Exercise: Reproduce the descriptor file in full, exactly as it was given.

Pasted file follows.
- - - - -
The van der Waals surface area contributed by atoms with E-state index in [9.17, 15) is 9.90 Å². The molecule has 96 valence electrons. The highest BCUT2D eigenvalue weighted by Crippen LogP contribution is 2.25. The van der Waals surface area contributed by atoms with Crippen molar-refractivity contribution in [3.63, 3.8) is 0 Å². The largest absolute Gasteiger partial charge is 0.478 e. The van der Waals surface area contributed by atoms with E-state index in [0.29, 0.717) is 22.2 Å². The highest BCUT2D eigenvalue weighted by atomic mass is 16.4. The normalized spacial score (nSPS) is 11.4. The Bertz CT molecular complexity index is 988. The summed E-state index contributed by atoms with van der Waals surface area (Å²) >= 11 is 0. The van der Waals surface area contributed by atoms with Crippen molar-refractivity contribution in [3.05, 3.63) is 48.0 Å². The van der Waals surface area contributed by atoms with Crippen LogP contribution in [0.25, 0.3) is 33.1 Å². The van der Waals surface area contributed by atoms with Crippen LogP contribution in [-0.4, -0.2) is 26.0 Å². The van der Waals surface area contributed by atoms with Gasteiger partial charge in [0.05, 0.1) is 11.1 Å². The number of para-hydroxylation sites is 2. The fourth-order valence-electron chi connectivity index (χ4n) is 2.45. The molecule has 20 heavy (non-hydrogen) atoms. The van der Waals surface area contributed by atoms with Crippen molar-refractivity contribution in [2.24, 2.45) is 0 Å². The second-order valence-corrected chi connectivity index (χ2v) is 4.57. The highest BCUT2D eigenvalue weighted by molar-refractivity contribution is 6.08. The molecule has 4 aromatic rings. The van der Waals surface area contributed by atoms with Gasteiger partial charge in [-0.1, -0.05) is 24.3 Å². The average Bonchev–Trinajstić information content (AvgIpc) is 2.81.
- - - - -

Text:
The van der Waals surface area contributed by atoms with E-state index in [9.17, 15) is 9.90 Å². The molecule has 96 valence electrons. The highest BCUT2D eigenvalue weighted by Crippen LogP contribution is 2.25. The van der Waals surface area contributed by atoms with Crippen molar-refractivity contribution in [3.63, 3.8) is 0 Å². The largest absolute Gasteiger partial charge is 0.478 e. The van der Waals surface area contributed by atoms with E-state index in [0.29, 0.717) is 22.2 Å². The highest BCUT2D eigenvalue weighted by atomic mass is 16.4. The normalized spacial score (nSPS) is 11.4. The Bertz CT molecular complexity index is 988. The summed E-state index contributed by atoms with van der Waals surface area (Å²) >= 11 is 0. The van der Waals surface area contributed by atoms with Crippen molar-refractivity contribution in [3.05, 3.63) is 48.0 Å². The van der Waals surface area contributed by atoms with Crippen LogP contribution in [0.25, 0.3) is 33.1 Å². The van der Waals surface area contributed by atoms with Crippen LogP contribution in [-0.4, -0.2) is 26.0 Å². The van der Waals surface area contributed by atoms with Gasteiger partial charge in [0.05, 0.1) is 11.1 Å². The number of para-hydroxylation sites is 2. The fourth-order valence-electron chi connectivity index (χ4n) is 2.45. The molecule has 20 heavy (non-hydrogen) atoms. The van der Waals surface area contributed by atoms with Crippen molar-refractivity contribution in [2.24, 2.45) is 0 Å². The second-order valence-corrected chi connectivity index (χ2v) is 4.57. The highest BCUT2D eigenvalue weighted by molar-refractivity contribution is 6.08. The molecule has 4 aromatic rings. The van der Waals surface area contributed by atoms with Gasteiger partial charge in [-0.1, -0.05) is 24.3 Å². The average Bonchev–Trinajstić information content (AvgIpc) is 2.81.